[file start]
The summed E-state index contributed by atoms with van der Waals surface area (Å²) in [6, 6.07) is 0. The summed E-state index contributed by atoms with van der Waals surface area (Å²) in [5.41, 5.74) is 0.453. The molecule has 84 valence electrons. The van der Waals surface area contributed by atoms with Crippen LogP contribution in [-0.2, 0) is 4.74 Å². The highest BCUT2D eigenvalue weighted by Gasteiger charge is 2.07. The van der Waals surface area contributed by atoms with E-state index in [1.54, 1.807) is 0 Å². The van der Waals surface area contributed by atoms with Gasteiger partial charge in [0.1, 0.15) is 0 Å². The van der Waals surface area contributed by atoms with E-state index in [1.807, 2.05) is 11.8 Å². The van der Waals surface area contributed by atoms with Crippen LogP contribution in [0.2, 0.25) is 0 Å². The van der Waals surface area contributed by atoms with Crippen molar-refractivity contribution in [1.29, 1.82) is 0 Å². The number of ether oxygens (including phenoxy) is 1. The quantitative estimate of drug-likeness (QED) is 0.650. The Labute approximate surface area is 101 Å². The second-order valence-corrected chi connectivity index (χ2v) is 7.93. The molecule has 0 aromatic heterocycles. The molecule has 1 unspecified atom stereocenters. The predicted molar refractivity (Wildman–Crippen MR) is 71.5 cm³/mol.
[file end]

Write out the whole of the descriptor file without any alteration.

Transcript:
The summed E-state index contributed by atoms with van der Waals surface area (Å²) in [6, 6.07) is 0. The summed E-state index contributed by atoms with van der Waals surface area (Å²) in [5.41, 5.74) is 0.453. The molecule has 84 valence electrons. The van der Waals surface area contributed by atoms with Crippen LogP contribution in [-0.2, 0) is 4.74 Å². The highest BCUT2D eigenvalue weighted by Gasteiger charge is 2.07. The van der Waals surface area contributed by atoms with E-state index in [1.54, 1.807) is 0 Å². The van der Waals surface area contributed by atoms with Gasteiger partial charge in [0.1, 0.15) is 0 Å². The van der Waals surface area contributed by atoms with E-state index in [1.807, 2.05) is 11.8 Å². The van der Waals surface area contributed by atoms with Crippen LogP contribution in [0.2, 0.25) is 0 Å². The van der Waals surface area contributed by atoms with Crippen molar-refractivity contribution in [1.29, 1.82) is 0 Å². The number of ether oxygens (including phenoxy) is 1. The quantitative estimate of drug-likeness (QED) is 0.650. The Labute approximate surface area is 101 Å². The second-order valence-corrected chi connectivity index (χ2v) is 7.93. The molecule has 0 aromatic heterocycles. The molecule has 1 unspecified atom stereocenters. The predicted molar refractivity (Wildman–Crippen MR) is 71.5 cm³/mol.